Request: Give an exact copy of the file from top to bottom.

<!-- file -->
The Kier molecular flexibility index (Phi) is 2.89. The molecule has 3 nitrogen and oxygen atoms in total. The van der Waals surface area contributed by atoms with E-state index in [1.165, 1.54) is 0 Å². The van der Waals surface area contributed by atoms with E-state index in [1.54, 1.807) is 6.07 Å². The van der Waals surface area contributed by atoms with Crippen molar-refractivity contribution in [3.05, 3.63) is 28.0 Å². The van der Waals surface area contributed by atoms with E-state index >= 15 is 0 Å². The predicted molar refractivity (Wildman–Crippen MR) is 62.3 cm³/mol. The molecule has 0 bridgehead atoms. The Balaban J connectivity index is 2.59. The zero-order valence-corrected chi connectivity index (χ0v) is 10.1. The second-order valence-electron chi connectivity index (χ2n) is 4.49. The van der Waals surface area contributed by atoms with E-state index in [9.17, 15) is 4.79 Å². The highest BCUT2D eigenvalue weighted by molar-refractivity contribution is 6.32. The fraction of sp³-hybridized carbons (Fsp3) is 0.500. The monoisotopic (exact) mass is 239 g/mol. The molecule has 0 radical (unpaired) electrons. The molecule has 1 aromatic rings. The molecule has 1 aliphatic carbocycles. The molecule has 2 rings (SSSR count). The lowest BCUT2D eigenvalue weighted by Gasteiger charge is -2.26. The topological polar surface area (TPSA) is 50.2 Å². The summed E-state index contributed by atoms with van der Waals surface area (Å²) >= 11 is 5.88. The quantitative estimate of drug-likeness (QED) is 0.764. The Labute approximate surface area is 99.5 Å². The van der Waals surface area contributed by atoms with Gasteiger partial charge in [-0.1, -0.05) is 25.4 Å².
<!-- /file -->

The Kier molecular flexibility index (Phi) is 2.89. The molecule has 3 nitrogen and oxygen atoms in total. The van der Waals surface area contributed by atoms with E-state index in [1.165, 1.54) is 0 Å². The van der Waals surface area contributed by atoms with E-state index in [1.54, 1.807) is 6.07 Å². The van der Waals surface area contributed by atoms with Crippen molar-refractivity contribution in [3.05, 3.63) is 28.0 Å². The van der Waals surface area contributed by atoms with E-state index >= 15 is 0 Å². The predicted molar refractivity (Wildman–Crippen MR) is 62.3 cm³/mol. The molecule has 0 bridgehead atoms. The Balaban J connectivity index is 2.59. The zero-order valence-corrected chi connectivity index (χ0v) is 10.1. The second-order valence-electron chi connectivity index (χ2n) is 4.49. The van der Waals surface area contributed by atoms with E-state index in [9.17, 15) is 4.79 Å². The highest BCUT2D eigenvalue weighted by molar-refractivity contribution is 6.32. The fraction of sp³-hybridized carbons (Fsp3) is 0.500. The monoisotopic (exact) mass is 239 g/mol. The molecule has 0 radical (unpaired) electrons. The molecule has 1 aromatic rings. The molecule has 1 aliphatic carbocycles. The molecule has 2 rings (SSSR count). The lowest BCUT2D eigenvalue weighted by Gasteiger charge is -2.26. The topological polar surface area (TPSA) is 50.2 Å². The summed E-state index contributed by atoms with van der Waals surface area (Å²) >= 11 is 5.88. The quantitative estimate of drug-likeness (QED) is 0.764. The Labute approximate surface area is 99.5 Å². The van der Waals surface area contributed by atoms with Gasteiger partial charge in [-0.1, -0.05) is 25.4 Å².